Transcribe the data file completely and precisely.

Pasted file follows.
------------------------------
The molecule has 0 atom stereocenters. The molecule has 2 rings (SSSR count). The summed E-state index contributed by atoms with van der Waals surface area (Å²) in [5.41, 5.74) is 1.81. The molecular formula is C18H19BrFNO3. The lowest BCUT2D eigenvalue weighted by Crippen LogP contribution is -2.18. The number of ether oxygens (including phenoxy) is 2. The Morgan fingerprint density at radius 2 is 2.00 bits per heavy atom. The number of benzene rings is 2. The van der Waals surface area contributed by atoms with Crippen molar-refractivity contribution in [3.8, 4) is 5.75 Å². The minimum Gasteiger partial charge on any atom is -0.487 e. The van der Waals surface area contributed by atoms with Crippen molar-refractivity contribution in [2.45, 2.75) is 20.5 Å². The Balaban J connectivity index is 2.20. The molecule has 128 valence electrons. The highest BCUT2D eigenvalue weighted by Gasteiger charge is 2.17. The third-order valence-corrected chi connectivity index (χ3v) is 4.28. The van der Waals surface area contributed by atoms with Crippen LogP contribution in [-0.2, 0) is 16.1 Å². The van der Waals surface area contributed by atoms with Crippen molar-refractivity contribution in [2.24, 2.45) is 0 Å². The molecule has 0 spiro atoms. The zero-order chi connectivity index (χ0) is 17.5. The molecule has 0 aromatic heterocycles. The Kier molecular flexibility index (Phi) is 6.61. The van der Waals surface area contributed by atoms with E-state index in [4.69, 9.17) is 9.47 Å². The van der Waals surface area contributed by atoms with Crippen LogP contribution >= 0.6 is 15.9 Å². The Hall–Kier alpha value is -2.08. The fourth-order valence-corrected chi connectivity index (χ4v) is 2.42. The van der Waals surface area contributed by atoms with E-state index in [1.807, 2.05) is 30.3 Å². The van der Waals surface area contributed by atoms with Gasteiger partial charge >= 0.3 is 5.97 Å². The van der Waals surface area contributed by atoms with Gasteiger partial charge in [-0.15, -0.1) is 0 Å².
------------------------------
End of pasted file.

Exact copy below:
The molecule has 0 atom stereocenters. The molecule has 2 rings (SSSR count). The summed E-state index contributed by atoms with van der Waals surface area (Å²) in [5.41, 5.74) is 1.81. The molecular formula is C18H19BrFNO3. The lowest BCUT2D eigenvalue weighted by Crippen LogP contribution is -2.18. The number of ether oxygens (including phenoxy) is 2. The Morgan fingerprint density at radius 2 is 2.00 bits per heavy atom. The number of benzene rings is 2. The van der Waals surface area contributed by atoms with Crippen molar-refractivity contribution in [3.8, 4) is 5.75 Å². The minimum Gasteiger partial charge on any atom is -0.487 e. The van der Waals surface area contributed by atoms with Crippen molar-refractivity contribution in [2.45, 2.75) is 20.5 Å². The Balaban J connectivity index is 2.20. The molecule has 128 valence electrons. The highest BCUT2D eigenvalue weighted by Gasteiger charge is 2.17. The third-order valence-corrected chi connectivity index (χ3v) is 4.28. The van der Waals surface area contributed by atoms with Crippen LogP contribution in [-0.2, 0) is 16.1 Å². The van der Waals surface area contributed by atoms with Crippen molar-refractivity contribution in [2.24, 2.45) is 0 Å². The molecule has 0 spiro atoms. The zero-order chi connectivity index (χ0) is 17.5. The molecule has 0 aromatic heterocycles. The Kier molecular flexibility index (Phi) is 6.61. The van der Waals surface area contributed by atoms with E-state index in [4.69, 9.17) is 9.47 Å². The van der Waals surface area contributed by atoms with Crippen LogP contribution >= 0.6 is 15.9 Å². The Hall–Kier alpha value is -2.08. The fourth-order valence-corrected chi connectivity index (χ4v) is 2.42. The van der Waals surface area contributed by atoms with E-state index in [1.807, 2.05) is 30.3 Å². The van der Waals surface area contributed by atoms with Gasteiger partial charge >= 0.3 is 5.97 Å². The van der Waals surface area contributed by atoms with Gasteiger partial charge in [-0.15, -0.1) is 0 Å².